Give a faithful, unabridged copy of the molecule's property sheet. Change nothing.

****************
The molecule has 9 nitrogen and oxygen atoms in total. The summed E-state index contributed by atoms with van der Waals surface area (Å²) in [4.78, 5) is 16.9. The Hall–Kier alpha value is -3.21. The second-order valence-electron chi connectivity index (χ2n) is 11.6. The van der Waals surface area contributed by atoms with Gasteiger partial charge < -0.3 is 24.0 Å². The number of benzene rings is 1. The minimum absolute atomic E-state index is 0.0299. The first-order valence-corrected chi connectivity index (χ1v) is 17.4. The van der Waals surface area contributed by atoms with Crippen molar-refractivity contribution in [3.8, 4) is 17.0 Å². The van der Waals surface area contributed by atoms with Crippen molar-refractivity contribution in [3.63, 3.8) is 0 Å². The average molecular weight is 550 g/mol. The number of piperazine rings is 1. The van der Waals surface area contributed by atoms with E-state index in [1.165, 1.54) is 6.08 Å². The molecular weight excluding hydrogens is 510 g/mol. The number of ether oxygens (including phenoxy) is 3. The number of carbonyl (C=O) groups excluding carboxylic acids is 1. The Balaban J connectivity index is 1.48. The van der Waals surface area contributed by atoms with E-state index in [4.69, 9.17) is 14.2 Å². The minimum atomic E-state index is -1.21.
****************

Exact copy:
The molecule has 9 nitrogen and oxygen atoms in total. The summed E-state index contributed by atoms with van der Waals surface area (Å²) in [4.78, 5) is 16.9. The Hall–Kier alpha value is -3.21. The second-order valence-electron chi connectivity index (χ2n) is 11.6. The van der Waals surface area contributed by atoms with Gasteiger partial charge < -0.3 is 24.0 Å². The number of benzene rings is 1. The minimum absolute atomic E-state index is 0.0299. The first-order valence-corrected chi connectivity index (χ1v) is 17.4. The van der Waals surface area contributed by atoms with Crippen molar-refractivity contribution in [3.8, 4) is 17.0 Å². The van der Waals surface area contributed by atoms with Crippen molar-refractivity contribution in [3.63, 3.8) is 0 Å². The average molecular weight is 550 g/mol. The number of piperazine rings is 1. The van der Waals surface area contributed by atoms with E-state index in [1.165, 1.54) is 6.08 Å². The molecular weight excluding hydrogens is 510 g/mol. The number of ether oxygens (including phenoxy) is 3. The number of carbonyl (C=O) groups excluding carboxylic acids is 1. The Balaban J connectivity index is 1.48. The van der Waals surface area contributed by atoms with E-state index in [4.69, 9.17) is 14.2 Å². The minimum atomic E-state index is -1.21.